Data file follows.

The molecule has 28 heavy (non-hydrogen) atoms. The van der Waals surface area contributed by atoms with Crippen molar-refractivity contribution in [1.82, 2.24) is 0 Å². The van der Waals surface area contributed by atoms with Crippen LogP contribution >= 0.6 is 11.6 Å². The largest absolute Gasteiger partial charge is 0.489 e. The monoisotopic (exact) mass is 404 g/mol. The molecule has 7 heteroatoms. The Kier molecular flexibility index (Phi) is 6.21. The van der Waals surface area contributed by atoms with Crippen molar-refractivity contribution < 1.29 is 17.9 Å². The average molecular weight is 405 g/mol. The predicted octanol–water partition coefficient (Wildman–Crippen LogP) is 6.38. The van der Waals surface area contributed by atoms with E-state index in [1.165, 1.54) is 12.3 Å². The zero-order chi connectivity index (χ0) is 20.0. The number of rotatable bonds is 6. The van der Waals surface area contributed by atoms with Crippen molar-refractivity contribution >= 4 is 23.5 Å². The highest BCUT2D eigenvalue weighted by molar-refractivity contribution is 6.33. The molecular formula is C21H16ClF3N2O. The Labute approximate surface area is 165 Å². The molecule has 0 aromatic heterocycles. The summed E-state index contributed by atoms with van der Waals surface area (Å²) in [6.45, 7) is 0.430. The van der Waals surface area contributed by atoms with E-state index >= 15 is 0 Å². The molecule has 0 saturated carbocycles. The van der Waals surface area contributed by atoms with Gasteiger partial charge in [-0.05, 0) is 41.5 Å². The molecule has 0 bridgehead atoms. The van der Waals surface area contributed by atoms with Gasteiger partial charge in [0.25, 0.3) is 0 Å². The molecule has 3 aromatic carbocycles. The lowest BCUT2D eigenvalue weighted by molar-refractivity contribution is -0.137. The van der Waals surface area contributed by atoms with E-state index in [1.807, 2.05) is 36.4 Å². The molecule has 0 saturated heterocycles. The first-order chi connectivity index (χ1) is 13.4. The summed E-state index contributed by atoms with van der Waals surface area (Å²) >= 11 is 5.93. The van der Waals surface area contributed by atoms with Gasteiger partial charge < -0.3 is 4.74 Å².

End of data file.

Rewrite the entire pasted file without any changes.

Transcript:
The molecule has 28 heavy (non-hydrogen) atoms. The van der Waals surface area contributed by atoms with Crippen molar-refractivity contribution in [1.82, 2.24) is 0 Å². The van der Waals surface area contributed by atoms with Crippen LogP contribution >= 0.6 is 11.6 Å². The largest absolute Gasteiger partial charge is 0.489 e. The monoisotopic (exact) mass is 404 g/mol. The molecule has 7 heteroatoms. The Kier molecular flexibility index (Phi) is 6.21. The van der Waals surface area contributed by atoms with Crippen molar-refractivity contribution < 1.29 is 17.9 Å². The average molecular weight is 405 g/mol. The predicted octanol–water partition coefficient (Wildman–Crippen LogP) is 6.38. The van der Waals surface area contributed by atoms with E-state index in [1.165, 1.54) is 12.3 Å². The zero-order chi connectivity index (χ0) is 20.0. The number of rotatable bonds is 6. The van der Waals surface area contributed by atoms with Crippen molar-refractivity contribution >= 4 is 23.5 Å². The highest BCUT2D eigenvalue weighted by molar-refractivity contribution is 6.33. The molecular formula is C21H16ClF3N2O. The Labute approximate surface area is 165 Å². The molecule has 0 aromatic heterocycles. The summed E-state index contributed by atoms with van der Waals surface area (Å²) in [6.45, 7) is 0.430. The van der Waals surface area contributed by atoms with E-state index >= 15 is 0 Å². The molecule has 0 saturated carbocycles. The van der Waals surface area contributed by atoms with Gasteiger partial charge in [-0.05, 0) is 41.5 Å². The molecule has 0 bridgehead atoms. The van der Waals surface area contributed by atoms with Gasteiger partial charge in [0.25, 0.3) is 0 Å². The molecule has 3 aromatic carbocycles. The lowest BCUT2D eigenvalue weighted by molar-refractivity contribution is -0.137. The van der Waals surface area contributed by atoms with E-state index in [1.807, 2.05) is 36.4 Å². The molecule has 0 saturated heterocycles. The first-order chi connectivity index (χ1) is 13.4. The summed E-state index contributed by atoms with van der Waals surface area (Å²) >= 11 is 5.93. The van der Waals surface area contributed by atoms with Gasteiger partial charge < -0.3 is 4.74 Å².